News flash: the Baby Boomers (people born roughly between 1946 and 1964) no longer make up the largest portion of the United States' population. Food companies whose product development and marketing strategies are still oriented toward them are facing serious problems. To remain competitive, they must attract consumers among the now-largest consumer group— Millennials.
The Baby Boom's echo resounds in empty malls.
According to US Census Bureau data from June, 2014, people born between 1982 and 2000 now make up 26 percent of the population, compared to 24 percent and falling for the Baby Boomers. There are now more 23-year-old individuals alive in the United States than persons of any other age— individuals that were born in 1991-1992, who have no recollection of the booming post-war economy or the 50-year simmering clash of superpowers, and who came of age in an era of much less consumer confidence than their parents enjoyed.
"For all the rebelliousness of the ’60s and early ’70s," the New York Times' Dionne Searcy wrote of the Baby Boomers, "most ended up buying houses in the suburbs, eating at fast-food restaurants, and acquiring spacious minivans and S.U.V.s despite having relatively small families."
Whereas, "baby boomers created an economy fueled by credit cards and trips to shopping malls as they came of age in a time of relative affluence," she asserted, "today’s young adults— in part because they came of age in a harsher economic climate, in part because they have many more choices— are putting off major life decisions as well as the big purchases that typically go with them. As a result, their consumer behavior is unpredictable."
If Millennials are unpredictable, what's the use of trying to figure them out?
Though their buying power has been somewhat hampered by large student debts, lagging wage growth and a slower-than-expected Baby Boomer retirement rate in the years following 2008's Great Recession and the subsequent burst of the US housing bubble, the younger generation's long-term consumer outlook is somewhat more rosy than it may first appear. It may sound callous, but the Baby Boomers can’t work forever. And as they do retire, the Millennials will replace them in their jobs. It's an inevitability.
The key to understanding their consumer choices is to know that Millennials are flexible about their purchases; they are driven by a desire to make sensible, efficient and ethical purchases, but this desire is tempered by financial pragmatism.
The result, according to Jeff Fromm, a Millennial marketing consultant interviewed by the Times, is that they "trade up and trade down."
Another challenge that marketers face in reaching out to young adults is that the Baby Boomers, for the most part, insisted on pushing the pursuit of college educations on their children. The undergraduate degree is, to the Millennial, what the high school diploma was to the Baby Boomer— a bare minimum requirement for applying for a living wage job. To move up to (or even stay in) the middle class, a young adult now needs a master's degree.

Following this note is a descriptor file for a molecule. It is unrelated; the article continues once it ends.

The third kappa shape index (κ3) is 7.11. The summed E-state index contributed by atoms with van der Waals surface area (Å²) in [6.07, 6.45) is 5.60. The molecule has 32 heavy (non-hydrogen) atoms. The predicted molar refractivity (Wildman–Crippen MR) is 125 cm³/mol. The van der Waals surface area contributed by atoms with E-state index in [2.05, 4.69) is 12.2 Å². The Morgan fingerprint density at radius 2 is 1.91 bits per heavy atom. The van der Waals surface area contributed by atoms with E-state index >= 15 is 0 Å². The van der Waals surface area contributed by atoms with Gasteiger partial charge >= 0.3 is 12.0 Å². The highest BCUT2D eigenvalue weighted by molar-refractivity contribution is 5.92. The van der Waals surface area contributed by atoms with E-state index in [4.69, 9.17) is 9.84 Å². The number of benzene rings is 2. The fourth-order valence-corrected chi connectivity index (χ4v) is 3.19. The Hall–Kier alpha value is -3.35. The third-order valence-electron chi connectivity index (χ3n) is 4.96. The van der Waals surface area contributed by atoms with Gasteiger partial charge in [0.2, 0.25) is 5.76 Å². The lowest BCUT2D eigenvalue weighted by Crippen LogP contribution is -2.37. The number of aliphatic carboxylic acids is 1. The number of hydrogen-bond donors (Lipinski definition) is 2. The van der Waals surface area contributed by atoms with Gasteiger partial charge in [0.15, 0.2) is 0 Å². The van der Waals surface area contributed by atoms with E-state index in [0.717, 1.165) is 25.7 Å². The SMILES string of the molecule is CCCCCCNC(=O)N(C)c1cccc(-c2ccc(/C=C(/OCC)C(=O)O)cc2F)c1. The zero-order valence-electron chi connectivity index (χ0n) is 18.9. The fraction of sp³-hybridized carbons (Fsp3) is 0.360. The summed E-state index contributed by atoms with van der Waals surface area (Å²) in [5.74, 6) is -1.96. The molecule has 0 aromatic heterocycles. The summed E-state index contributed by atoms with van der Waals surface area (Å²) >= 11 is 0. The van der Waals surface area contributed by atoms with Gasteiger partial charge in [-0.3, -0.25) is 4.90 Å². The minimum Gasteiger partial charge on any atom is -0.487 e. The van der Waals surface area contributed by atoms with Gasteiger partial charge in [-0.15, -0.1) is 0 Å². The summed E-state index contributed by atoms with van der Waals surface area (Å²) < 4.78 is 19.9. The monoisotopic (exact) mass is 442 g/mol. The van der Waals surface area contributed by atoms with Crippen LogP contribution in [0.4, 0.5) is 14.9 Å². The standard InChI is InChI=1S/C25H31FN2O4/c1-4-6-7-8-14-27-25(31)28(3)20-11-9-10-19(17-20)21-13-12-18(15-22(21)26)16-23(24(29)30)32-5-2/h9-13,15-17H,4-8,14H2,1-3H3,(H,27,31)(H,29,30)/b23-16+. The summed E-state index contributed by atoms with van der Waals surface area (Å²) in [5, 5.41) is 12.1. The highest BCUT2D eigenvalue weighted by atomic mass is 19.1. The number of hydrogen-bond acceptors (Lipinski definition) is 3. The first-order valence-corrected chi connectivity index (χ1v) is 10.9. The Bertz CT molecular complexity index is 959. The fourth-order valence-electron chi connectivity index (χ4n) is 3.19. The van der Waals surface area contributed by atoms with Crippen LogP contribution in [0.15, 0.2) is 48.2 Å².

Subsequently, Millennials have become the most highly-educated generation in American history. And all that education, married to crushing debt and a lack of upward mobility, has contributed to a deep sense of skepticism— if not downright cynicism.
Millennials want access to the latest knowledge and— as the boom in the craft food and craft beverage industries has taught us — they want as much variety as possible. But they are highly suspicious of advertisement.
"While baby boomers, not surprisingly, outspend millennials by a wide margin, millennials already represent $1.3 trillion in consumer spending, out of total spending of nearly $11 trillion, according to a study by Moosylvania," Searcy wrote. "Young adults, the study found, need a lot of reassurance but don’t like to be marketed to."
How does the consumer shift toward Millennial sensibilities affect food marketing strategy?
Just ask fast food restaurants. According to Adage's Maureen Morrison, "McDonald's may be the country's No. 1 fast-food chain and one of its most-beloved brands, but when it comes to millennials, the Golden Arches says it doesn't even rank among the demographic's top 10 restaurant chains."
Morrison quoted a McDonald's corporate memo that said its, "customers are consistently telling us, particularly millennials, they expect variety, more choices, customization and their ability to be able to personalize their food experience."
As a consequence, McDonald's last year continued its move away from simple burger-and-fry fare and began heavily marketing its (ostensibly healthier) McWrap sandwich line which, the chain hopes, will bring Millennials back from competitors like Subway, Chipotle and Panera.
Even Burger King, home of the venerable Whopper, is now offering veggie burgers and is experimenting with giving customers more choices. The company recently reintroduced the Yumbo— a hot ham and cheese hoagy— which it last featured the 1970s.
While that "may be an odd choice for a chain that's now run by Millennials— its CEO is 34, and other key executives are in their late 20s," said Kim Peterson, of CBS News, the move toward Burger King's offer of more variety is clearly an example of young adults' preferences driving food product development.